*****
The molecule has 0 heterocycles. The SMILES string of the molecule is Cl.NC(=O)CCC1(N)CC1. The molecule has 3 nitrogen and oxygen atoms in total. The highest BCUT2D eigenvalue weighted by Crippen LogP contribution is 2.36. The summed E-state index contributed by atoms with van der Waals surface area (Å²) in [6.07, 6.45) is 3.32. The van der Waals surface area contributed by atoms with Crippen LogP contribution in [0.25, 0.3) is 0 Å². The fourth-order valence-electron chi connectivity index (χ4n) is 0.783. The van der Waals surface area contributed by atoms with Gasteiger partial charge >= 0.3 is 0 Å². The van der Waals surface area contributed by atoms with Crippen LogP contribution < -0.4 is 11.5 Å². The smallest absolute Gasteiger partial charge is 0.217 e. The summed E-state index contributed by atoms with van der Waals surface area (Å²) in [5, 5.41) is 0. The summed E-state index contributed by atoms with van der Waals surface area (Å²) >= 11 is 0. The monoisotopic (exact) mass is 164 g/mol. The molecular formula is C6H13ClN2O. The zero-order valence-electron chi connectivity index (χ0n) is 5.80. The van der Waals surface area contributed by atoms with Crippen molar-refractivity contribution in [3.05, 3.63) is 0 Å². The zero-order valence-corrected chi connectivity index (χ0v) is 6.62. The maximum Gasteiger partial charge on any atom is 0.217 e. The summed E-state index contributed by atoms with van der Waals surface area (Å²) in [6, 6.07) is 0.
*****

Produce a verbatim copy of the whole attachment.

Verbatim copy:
The molecule has 0 heterocycles. The SMILES string of the molecule is Cl.NC(=O)CCC1(N)CC1. The molecule has 3 nitrogen and oxygen atoms in total. The highest BCUT2D eigenvalue weighted by Crippen LogP contribution is 2.36. The summed E-state index contributed by atoms with van der Waals surface area (Å²) in [6.07, 6.45) is 3.32. The van der Waals surface area contributed by atoms with Crippen LogP contribution in [0.25, 0.3) is 0 Å². The fourth-order valence-electron chi connectivity index (χ4n) is 0.783. The van der Waals surface area contributed by atoms with Gasteiger partial charge >= 0.3 is 0 Å². The van der Waals surface area contributed by atoms with Crippen LogP contribution < -0.4 is 11.5 Å². The smallest absolute Gasteiger partial charge is 0.217 e. The summed E-state index contributed by atoms with van der Waals surface area (Å²) in [5, 5.41) is 0. The summed E-state index contributed by atoms with van der Waals surface area (Å²) >= 11 is 0. The monoisotopic (exact) mass is 164 g/mol. The molecular formula is C6H13ClN2O. The zero-order valence-electron chi connectivity index (χ0n) is 5.80. The van der Waals surface area contributed by atoms with Crippen molar-refractivity contribution in [3.05, 3.63) is 0 Å². The zero-order valence-corrected chi connectivity index (χ0v) is 6.62. The maximum Gasteiger partial charge on any atom is 0.217 e. The summed E-state index contributed by atoms with van der Waals surface area (Å²) in [6, 6.07) is 0.